In the last seven months of 2021, as the market regained momentum after reeling under pressure for long under the pandemic, 28 companies have completed IPOs, 34 have filed offer papers, and over 50 others are in line. The burgeoning startup world is going public to tap the unprecedented liquidity.
As startups are lining up for Dalal Street, with Policybazaar and Nykaa putting out their draft red herring prospectus to list in India, several others want the option to list abroad. However, India that always have been a conservative market, has concerns with direct overseas listings.
Meanwhile, local startup founders have recently written a letter to Indian Prime Minister Narendra Modi explaining that concerns about direct listing abroad will hurt the domestic market are unfounded. A group of founders of local Indian startups are asking for Indian companies to be allowed to list on overseas markets directly.
Government of India thinking on similar lines
In December 2019 consultation paper from SEBI (Securities and Exchange Board of India) was made that proposed to allow Indian companies to list on foreign exchanges without first being listed in India. Currently, a locally incorporated company can only list on a foreign stock exchange after first being listed in India.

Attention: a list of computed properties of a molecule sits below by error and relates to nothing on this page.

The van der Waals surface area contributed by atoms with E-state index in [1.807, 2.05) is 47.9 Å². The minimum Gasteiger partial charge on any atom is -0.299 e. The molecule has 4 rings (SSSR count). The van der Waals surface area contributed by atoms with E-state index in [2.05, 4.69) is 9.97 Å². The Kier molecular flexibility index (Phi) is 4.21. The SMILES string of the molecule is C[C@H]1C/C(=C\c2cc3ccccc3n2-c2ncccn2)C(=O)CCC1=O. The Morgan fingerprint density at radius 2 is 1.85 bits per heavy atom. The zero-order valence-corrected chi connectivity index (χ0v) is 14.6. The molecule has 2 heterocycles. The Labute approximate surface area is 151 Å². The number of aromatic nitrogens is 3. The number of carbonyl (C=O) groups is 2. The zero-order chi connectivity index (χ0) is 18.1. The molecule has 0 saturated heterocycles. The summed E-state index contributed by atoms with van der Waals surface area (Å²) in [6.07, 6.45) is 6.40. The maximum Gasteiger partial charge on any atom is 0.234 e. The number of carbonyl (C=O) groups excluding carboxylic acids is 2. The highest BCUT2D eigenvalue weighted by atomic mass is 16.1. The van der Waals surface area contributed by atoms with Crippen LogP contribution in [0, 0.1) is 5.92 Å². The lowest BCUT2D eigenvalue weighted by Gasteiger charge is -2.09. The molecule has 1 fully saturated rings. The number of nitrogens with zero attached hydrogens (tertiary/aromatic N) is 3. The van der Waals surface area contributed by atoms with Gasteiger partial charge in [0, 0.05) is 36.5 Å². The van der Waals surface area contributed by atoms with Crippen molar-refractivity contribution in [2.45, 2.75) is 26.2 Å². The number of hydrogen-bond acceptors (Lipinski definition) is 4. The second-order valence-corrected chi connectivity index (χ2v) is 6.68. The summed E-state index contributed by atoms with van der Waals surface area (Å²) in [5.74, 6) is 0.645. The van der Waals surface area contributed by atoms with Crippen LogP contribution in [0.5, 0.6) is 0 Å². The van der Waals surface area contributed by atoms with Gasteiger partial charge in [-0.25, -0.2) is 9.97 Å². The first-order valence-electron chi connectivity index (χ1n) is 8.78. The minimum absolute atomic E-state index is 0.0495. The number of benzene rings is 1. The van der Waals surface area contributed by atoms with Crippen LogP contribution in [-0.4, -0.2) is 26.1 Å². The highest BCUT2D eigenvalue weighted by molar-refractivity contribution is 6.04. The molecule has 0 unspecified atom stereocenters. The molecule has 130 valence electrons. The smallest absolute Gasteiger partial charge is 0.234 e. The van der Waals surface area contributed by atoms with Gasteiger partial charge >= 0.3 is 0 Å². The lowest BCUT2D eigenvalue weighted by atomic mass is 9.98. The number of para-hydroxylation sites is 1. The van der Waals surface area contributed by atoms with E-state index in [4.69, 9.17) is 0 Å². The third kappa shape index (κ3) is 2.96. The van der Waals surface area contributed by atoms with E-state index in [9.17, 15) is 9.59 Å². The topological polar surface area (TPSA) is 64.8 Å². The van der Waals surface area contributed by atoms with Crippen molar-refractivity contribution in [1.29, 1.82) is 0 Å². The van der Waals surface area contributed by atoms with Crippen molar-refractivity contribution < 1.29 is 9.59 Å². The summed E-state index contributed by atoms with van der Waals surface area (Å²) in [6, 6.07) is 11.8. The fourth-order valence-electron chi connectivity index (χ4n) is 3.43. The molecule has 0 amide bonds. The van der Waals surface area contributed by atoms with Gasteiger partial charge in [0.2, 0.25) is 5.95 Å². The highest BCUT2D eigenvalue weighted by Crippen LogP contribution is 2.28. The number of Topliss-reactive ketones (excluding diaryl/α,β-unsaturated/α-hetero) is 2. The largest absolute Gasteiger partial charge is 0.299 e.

Cut to May 2020, Finance Minister Nirmala Sitharaman indicated that the government would allow domestic companies to list their shares on overseas exchanges directly. However, nothing concrete was done in this direction in regards to policy change.
As per reports, the government is said to be concerned that allowing overseas listings could mean that companies seeking higher valuations would choose only to list abroad, thereby hurting the prospects of Indian markets.
The letter signed by around 22 investors and founders of prominent Indian startups noted that the government has previously indicated its intent to allow direct overseas listing of Indian companies by amending the Companies Act. The letter also stated that government concerns on setbacks to the domestic markets are speculative.
The letter mentions that “Most Indian startups do not have a level playing field with their counterparts in other global startup hubs.” It further reads that the inability to tap international markets to raise capital is “an impediment to the growth ambitions” of Indian startups and results in the migration of firms to other jurisdictions.
Since the May 2020 indication, the government has yet to announce rules to govern overseas listings by domestic companies, which it says will offer major exchanges worldwide the option to compete for India’s rapidly growing startups.
The letter said allowing overseas listings would be the “single most significant, big-bang reform” for the startup ecosystem. It would instantly pave the way for many Indian companies to be on the global map.